My professor recently mentioned that the average depth of the nodes in a binary search tree will be $O(log(n))$ where $n$ is the amount of nodes in the tree. I ended up drawing out a bunch of binary search trees and I don't think I am understanding the concept correctly. For example, if $n=4$ the tree is either going to have a node with a maximum depth of $3$ or node(s) with a maximum depth of $2$. In the case of where the maximum is $3$, then we would have nodes of $0$, $1$, $2$, and $3$ depths. This would give us an average depth of $1.5$ and $log(4)$ is $2$.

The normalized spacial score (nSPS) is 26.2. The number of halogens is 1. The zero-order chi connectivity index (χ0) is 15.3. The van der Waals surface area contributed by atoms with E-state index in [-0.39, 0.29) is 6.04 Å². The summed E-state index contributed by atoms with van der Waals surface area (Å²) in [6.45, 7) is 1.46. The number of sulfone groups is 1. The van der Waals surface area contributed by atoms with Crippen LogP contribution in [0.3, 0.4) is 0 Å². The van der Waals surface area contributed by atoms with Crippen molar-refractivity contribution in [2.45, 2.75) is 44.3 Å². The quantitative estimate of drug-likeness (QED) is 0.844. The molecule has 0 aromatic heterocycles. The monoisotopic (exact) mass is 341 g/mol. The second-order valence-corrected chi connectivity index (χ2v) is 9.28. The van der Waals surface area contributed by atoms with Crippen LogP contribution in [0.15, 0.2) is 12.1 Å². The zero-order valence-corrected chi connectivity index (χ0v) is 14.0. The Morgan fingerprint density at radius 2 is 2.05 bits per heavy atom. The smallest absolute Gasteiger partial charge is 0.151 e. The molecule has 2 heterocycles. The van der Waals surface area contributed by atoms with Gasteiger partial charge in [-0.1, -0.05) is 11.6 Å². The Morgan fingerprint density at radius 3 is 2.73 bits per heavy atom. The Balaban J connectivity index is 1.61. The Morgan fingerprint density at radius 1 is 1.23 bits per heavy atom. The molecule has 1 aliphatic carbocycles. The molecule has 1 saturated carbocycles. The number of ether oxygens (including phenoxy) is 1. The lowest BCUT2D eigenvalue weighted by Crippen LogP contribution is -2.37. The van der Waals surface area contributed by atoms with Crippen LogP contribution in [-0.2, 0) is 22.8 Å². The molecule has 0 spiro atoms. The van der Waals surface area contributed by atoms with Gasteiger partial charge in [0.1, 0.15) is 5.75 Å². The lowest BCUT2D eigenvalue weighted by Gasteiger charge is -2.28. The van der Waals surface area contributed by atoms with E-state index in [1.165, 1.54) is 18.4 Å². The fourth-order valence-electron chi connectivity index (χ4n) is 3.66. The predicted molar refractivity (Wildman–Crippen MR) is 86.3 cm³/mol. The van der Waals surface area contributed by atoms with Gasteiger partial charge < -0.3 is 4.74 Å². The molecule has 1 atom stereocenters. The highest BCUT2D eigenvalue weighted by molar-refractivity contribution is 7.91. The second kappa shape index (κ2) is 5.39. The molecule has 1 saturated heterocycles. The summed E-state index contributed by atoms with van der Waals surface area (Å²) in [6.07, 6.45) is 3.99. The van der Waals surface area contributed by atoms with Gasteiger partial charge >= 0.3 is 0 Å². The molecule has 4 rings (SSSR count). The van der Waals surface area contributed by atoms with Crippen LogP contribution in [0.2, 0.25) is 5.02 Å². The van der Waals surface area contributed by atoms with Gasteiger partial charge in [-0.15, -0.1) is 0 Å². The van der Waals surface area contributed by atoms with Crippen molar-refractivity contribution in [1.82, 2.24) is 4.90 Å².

My professor also said that an AVL tree's nodes will ALWAYS have an average depth of $O(log(n))$, which makes even less sense to me, since with the example above of $n=4$ the closest we got to $log(4)$ was $1.5$ with a tree that had nodes of depth $0$, $1$, $2$, $3$ but in an AVL tree we couldn't have that tree.
The $O(log(n))$ stuff would kind of make sense if the root started with a depth of $1$, but I specifically asked the professor if that was the case and he said no.